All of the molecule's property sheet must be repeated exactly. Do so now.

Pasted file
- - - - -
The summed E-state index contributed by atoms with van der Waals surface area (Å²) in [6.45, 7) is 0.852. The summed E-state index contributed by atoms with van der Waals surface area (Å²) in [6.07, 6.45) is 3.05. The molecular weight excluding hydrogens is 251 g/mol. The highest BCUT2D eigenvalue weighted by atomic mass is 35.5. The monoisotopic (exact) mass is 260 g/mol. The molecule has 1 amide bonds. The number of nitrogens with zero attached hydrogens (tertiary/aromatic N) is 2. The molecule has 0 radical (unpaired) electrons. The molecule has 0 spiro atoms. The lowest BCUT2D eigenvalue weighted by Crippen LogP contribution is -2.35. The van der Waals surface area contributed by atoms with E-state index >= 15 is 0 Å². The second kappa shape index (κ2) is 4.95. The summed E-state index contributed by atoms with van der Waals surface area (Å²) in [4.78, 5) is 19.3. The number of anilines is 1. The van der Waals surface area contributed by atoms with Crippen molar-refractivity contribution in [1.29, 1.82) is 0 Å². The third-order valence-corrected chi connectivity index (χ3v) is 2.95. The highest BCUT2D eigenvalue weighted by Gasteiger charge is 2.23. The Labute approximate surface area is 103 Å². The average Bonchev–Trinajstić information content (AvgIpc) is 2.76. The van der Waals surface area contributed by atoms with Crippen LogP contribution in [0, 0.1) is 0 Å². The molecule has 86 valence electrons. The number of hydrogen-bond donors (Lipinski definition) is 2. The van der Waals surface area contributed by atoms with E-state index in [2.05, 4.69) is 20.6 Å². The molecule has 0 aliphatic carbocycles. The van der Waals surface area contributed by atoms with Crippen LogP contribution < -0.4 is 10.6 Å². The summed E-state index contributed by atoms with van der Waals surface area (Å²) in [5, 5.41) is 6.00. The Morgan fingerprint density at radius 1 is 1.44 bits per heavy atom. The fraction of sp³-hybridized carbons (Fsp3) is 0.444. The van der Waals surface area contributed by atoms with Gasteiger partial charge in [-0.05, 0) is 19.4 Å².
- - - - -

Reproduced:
The summed E-state index contributed by atoms with van der Waals surface area (Å²) in [6.45, 7) is 0.852. The summed E-state index contributed by atoms with van der Waals surface area (Å²) in [6.07, 6.45) is 3.05. The molecular weight excluding hydrogens is 251 g/mol. The highest BCUT2D eigenvalue weighted by atomic mass is 35.5. The monoisotopic (exact) mass is 260 g/mol. The molecule has 1 amide bonds. The number of nitrogens with zero attached hydrogens (tertiary/aromatic N) is 2. The molecule has 0 radical (unpaired) electrons. The molecule has 0 spiro atoms. The lowest BCUT2D eigenvalue weighted by Crippen LogP contribution is -2.35. The van der Waals surface area contributed by atoms with E-state index >= 15 is 0 Å². The second kappa shape index (κ2) is 4.95. The summed E-state index contributed by atoms with van der Waals surface area (Å²) in [4.78, 5) is 19.3. The number of anilines is 1. The van der Waals surface area contributed by atoms with Crippen molar-refractivity contribution in [1.29, 1.82) is 0 Å². The third-order valence-corrected chi connectivity index (χ3v) is 2.95. The highest BCUT2D eigenvalue weighted by Gasteiger charge is 2.23. The Labute approximate surface area is 103 Å². The average Bonchev–Trinajstić information content (AvgIpc) is 2.76. The van der Waals surface area contributed by atoms with Crippen LogP contribution in [0, 0.1) is 0 Å². The molecule has 86 valence electrons. The number of hydrogen-bond donors (Lipinski definition) is 2. The van der Waals surface area contributed by atoms with E-state index in [2.05, 4.69) is 20.6 Å². The molecule has 0 aliphatic carbocycles. The van der Waals surface area contributed by atoms with Crippen LogP contribution < -0.4 is 10.6 Å². The summed E-state index contributed by atoms with van der Waals surface area (Å²) in [5, 5.41) is 6.00. The Morgan fingerprint density at radius 1 is 1.44 bits per heavy atom. The fraction of sp³-hybridized carbons (Fsp3) is 0.444. The van der Waals surface area contributed by atoms with Gasteiger partial charge in [-0.05, 0) is 19.4 Å².